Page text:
Featured Graduate Student Pascale Atallah
In 1990, when I was 7 years old, Lebanon was struggling with one of the biggest civil wars it had ever experienced. In order to stay on top of their curriculum, my sisters and their friends used to gather at our house every morning and my mum would teach them chemistry, amongst other subjects. I used to sit by the door and watch silently. After lunch, I would sneak in, and pretend I was a chemistry teacher, instead of playing with dolls. Throughout high school, it became clear that I wanted to become a chemist.
I received my Bachelor's degree at Saint Joseph University in Lebanon, a French affiliated school. Then I decided to pursue higher education in France and received a Master's degree in Physics and Chemical Engineering at ENSCPB (Ecole Nationale Superieure de Chimie Physique de Bordeaux). At the end of my three years, I had to apply the various theoretical skills I had learned in a 4 months internship. I did my internship then worked for a year in Paris, for a company called Rhodia. My goal was to develop a library of diblock polymers using a robot called CHEMSPEED. During my time there, I was able to observe the different roles within a company and research groups, and after long conversations with my superiors, it became obvious to me that I wanted more. I then decided to apply to the PhD program at the department of Chemistry at UF. At the time, I only knew UF through their basketball achievements, but my supervisors had nothing but great things to say about all the professors at UF.
I arrived in the United States in 2008 and joined Dr. Ken Wagener's research group. My project deals with the development of polyolefins processing siloxy groups with precision that could be used as extruding aids, which requires both chemistry and chemical engineering knowledge. I enjoy this project because of its industrial implication and the possible applications that could result from it. Once I have synthesized the polymers and characterized them at the CMSE, I am hoping to spend a couple of months in Germany with our collaborator and supporter Lyondell-Basell in order to learn about rheology and how to make rheological measurements.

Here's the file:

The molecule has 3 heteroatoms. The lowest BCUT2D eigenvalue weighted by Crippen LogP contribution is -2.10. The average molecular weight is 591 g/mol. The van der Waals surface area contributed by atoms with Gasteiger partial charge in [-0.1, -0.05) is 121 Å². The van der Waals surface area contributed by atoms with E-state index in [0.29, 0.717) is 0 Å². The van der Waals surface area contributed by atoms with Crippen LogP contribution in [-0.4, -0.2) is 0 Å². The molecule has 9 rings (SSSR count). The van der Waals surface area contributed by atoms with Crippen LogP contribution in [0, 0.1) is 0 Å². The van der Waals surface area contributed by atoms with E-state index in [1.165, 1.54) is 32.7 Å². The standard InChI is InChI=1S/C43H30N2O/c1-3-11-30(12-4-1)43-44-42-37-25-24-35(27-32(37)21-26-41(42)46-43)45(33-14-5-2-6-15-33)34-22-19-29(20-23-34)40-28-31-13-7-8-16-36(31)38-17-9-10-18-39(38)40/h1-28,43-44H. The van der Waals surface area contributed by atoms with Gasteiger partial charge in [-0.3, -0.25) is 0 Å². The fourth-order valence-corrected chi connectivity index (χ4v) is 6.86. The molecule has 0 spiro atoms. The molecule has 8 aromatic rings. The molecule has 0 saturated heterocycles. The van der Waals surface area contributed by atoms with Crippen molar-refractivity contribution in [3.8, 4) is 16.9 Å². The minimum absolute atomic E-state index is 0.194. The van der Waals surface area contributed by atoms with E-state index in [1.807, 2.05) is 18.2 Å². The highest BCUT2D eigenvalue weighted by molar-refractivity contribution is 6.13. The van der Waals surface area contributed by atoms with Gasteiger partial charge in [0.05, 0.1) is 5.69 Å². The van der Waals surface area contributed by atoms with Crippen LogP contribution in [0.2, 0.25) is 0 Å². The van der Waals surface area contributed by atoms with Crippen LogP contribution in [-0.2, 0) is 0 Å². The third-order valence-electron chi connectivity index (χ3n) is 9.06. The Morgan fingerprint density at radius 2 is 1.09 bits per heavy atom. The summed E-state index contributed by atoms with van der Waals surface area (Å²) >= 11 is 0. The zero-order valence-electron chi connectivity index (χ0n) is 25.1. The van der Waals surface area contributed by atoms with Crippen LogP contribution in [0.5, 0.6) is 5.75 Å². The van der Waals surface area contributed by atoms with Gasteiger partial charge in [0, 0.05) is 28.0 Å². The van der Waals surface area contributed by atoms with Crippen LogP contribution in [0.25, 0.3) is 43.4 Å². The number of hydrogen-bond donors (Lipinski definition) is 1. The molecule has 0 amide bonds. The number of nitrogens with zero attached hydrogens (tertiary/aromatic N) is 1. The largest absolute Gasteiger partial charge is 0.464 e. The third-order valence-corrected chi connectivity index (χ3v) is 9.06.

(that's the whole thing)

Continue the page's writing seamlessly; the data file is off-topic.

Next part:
Being part of the Butler Polymer Research lab and the CMSE has brought not only science knowledge to me but has also taught me great sense of community, sharing and communication. It has allowed me to learn and understand fields other than the ones directly related to my research through discussions with my lab mates from a variety of research groups. I also learned a lot about various cultures due to the multicultural diversity of the students.
As each day passes, I see my dream of becoming a PhD in Chemistry becoming closer. However, I can't forget all the people that have contributed in every piece of it: my mom, for initiating me to chemistry; the team for which I worked at Rhodia (Gerard Bacquet, James Wilson and Matthias Destarac) for pushing me to pursue graduate studies and specifically Dr. Aponick and Dr. Wagener who have helped me transition from a chemical engineer to a synthetic organic chemist. Last but not least I am very grateful for Lyondell-Basell for giving me the opportunity to work on this project and support me in any way available.
Content Updated: 2011